Mojo is set in a seedy Soho nightclub at a time when rock and roll was a new sensation. Very much part of the underworld, all the characters have their own tics and agendas. Fuelled by alcohol and drugs, they struggle to come to terms with the murder and mutilation of their boss, Ezra, and the imminent collapse of their worlds. As the action continues, double-crossing is replaced with even more levels of duplicity and deceit - always shot through with great humour - until the final confrontation occurs...
The production is tight, with good attention to detail. Relying, as it does, on very clear characterisation and intensity, the production succeeds better than many I have seen at the BT in recent years. Yes, there are some infelicities, but these are not significant enough to spoil the evening.
Of the six actors, three give outstanding performances. This is not to say that the others are poor – they are just rather overshadowed by their colleagues. Will Giller and Nat Gordon carry the majority of the play with nuanced, twitchy and committed physicality. They are always in character and maintain their accents throughout the ninety minutes of the action. Sam Kennedy as the psychotic Baby is a revelation. He has a presence and ability to change mood in an instant. Even when he was asleep, he was still an active participant in the action.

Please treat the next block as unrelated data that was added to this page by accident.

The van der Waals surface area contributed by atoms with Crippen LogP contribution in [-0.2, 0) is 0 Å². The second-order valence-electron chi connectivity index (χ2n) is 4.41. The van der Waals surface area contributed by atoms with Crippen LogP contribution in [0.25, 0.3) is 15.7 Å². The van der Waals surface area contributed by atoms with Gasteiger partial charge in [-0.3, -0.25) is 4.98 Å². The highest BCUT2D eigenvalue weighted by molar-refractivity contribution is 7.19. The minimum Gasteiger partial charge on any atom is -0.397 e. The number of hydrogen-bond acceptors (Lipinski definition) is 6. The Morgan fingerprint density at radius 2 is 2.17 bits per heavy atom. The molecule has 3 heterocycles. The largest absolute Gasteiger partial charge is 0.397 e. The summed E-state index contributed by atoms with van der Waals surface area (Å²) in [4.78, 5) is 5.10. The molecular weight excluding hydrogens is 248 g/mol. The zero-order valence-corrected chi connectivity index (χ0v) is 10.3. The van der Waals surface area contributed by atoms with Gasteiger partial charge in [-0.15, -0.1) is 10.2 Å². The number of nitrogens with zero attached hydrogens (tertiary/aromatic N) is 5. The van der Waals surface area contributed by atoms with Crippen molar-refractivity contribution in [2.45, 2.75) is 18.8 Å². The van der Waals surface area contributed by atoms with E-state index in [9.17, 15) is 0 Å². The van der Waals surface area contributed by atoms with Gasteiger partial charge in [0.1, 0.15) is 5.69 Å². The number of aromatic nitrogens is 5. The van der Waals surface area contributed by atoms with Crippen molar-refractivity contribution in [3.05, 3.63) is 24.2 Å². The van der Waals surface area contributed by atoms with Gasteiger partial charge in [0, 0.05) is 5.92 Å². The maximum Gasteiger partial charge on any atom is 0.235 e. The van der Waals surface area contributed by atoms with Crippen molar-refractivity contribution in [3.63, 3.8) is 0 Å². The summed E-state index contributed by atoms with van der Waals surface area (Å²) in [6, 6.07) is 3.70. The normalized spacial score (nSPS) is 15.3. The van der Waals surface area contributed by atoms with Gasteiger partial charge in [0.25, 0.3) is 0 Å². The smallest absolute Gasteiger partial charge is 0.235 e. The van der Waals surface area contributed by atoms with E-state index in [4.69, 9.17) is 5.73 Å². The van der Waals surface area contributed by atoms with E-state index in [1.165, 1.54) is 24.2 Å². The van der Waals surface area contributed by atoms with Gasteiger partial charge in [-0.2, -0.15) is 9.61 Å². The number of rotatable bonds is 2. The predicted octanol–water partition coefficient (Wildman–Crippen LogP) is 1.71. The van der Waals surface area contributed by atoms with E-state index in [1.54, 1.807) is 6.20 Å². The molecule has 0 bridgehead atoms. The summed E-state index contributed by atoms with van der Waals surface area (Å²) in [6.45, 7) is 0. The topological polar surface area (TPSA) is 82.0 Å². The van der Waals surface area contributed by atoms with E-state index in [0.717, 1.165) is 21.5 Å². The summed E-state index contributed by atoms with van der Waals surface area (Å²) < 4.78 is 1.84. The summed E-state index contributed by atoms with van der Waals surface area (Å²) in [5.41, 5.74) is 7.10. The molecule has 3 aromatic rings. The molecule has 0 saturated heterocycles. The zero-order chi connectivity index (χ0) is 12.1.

I will certainly be watching out for more plays by Jez Butterworth and will also keep an eye on Messers Giller, Gordon and Kennedy as their acting career in Oxford progresses.
Congratulations to all for a good night out.